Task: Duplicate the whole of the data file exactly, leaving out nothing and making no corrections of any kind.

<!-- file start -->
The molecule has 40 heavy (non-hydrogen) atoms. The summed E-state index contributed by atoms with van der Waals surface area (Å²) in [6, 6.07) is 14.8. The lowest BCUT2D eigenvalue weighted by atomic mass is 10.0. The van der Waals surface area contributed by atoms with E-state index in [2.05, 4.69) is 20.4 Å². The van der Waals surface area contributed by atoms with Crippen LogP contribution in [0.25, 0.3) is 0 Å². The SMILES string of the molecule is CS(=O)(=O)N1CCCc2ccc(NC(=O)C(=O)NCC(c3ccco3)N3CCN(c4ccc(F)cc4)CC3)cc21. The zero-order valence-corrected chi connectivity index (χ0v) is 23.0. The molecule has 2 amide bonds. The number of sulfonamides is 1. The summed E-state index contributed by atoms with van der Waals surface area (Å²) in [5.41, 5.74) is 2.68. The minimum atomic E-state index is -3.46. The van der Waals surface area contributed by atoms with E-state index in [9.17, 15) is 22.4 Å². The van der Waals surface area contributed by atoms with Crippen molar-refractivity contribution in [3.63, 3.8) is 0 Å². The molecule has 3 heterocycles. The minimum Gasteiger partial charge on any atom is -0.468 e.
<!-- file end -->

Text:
The molecule has 40 heavy (non-hydrogen) atoms. The summed E-state index contributed by atoms with van der Waals surface area (Å²) in [6, 6.07) is 14.8. The lowest BCUT2D eigenvalue weighted by atomic mass is 10.0. The van der Waals surface area contributed by atoms with E-state index in [2.05, 4.69) is 20.4 Å². The van der Waals surface area contributed by atoms with Crippen LogP contribution in [0.25, 0.3) is 0 Å². The SMILES string of the molecule is CS(=O)(=O)N1CCCc2ccc(NC(=O)C(=O)NCC(c3ccco3)N3CCN(c4ccc(F)cc4)CC3)cc21. The zero-order valence-corrected chi connectivity index (χ0v) is 23.0. The molecule has 2 amide bonds. The number of sulfonamides is 1. The summed E-state index contributed by atoms with van der Waals surface area (Å²) in [5.41, 5.74) is 2.68. The minimum atomic E-state index is -3.46. The van der Waals surface area contributed by atoms with E-state index in [9.17, 15) is 22.4 Å². The van der Waals surface area contributed by atoms with Crippen molar-refractivity contribution in [3.63, 3.8) is 0 Å². The molecule has 3 heterocycles. The minimum Gasteiger partial charge on any atom is -0.468 e.